21. #14 Michael – I thought about your comments a lot, I will clarify my feelings further, when the decision is made to forgo all possibility of the church being true, when doubt has filled all our faculties then the level of cognitive incongruence must be unbearable. I would never suggest that someone leaves the Church, however the danger is if someone decides to to cover there doubts and “fake it” then there is very little opportunity for them to be humbled and make the necessary change, because they no longer pray to find out if the church is true, they perhaps no longer expect to feel the Spirit in Church meetings or at GC, or in the Temple. and with out seeking how will they find, they no longer knock. However for some IMO won’t find out if the is true at least according to there own expectations. in the same way God try’s many with not finding the love of there lives or burdens them with appetites and desires that are difficult to control. IMO believing blood doesn’t exist in the way many prideful people would claim, but perhaps disbelieving blood does.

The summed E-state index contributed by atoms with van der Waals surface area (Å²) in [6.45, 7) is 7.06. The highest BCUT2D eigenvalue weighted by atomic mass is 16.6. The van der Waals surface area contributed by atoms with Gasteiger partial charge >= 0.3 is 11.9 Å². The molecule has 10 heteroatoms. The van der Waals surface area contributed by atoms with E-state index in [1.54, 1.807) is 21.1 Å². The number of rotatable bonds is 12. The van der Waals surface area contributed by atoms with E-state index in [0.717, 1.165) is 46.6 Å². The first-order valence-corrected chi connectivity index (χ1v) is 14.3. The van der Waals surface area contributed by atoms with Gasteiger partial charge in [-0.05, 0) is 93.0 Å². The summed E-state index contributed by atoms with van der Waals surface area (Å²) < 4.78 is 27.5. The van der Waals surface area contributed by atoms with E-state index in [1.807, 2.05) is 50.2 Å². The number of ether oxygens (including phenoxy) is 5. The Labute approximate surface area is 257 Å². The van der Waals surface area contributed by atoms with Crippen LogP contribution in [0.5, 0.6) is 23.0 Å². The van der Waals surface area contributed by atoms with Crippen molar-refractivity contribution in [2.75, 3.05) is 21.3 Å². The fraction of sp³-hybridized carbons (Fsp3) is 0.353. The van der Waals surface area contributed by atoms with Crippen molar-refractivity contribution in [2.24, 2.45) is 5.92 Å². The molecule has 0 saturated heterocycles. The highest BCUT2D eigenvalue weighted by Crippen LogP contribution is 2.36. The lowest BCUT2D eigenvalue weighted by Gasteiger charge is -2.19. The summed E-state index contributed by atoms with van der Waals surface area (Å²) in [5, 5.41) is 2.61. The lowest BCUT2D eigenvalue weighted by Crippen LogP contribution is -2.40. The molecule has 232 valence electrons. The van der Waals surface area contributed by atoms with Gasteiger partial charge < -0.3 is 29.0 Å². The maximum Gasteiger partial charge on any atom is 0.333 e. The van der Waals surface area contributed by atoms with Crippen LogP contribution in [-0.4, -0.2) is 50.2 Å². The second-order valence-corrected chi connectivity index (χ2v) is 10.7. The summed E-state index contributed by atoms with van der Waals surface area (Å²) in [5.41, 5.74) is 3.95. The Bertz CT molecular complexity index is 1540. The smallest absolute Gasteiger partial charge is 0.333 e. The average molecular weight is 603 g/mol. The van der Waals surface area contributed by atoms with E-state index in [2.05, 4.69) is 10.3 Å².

My suggestion is “search every fibre of your being” find even the tiniest seed that could give room to believe and build upon that as in Alma 32. it could be the thought of being with your family for eternity.

    I’m not encouraging you to lie to any priesthood holder, but the last question on the recommend IMO is the key. if you feel worthy to enter the temple. if you can say help my unbelief, I don’t know the meaning of all things but I know God love me.

  22. #20 Mike S. I assume your not the same person a #14 Michale.

    I think advice is cheap–meaning it kinda like eye glasses. My prescription works for me, but that doesn’t mean it will necessarily work the same for you.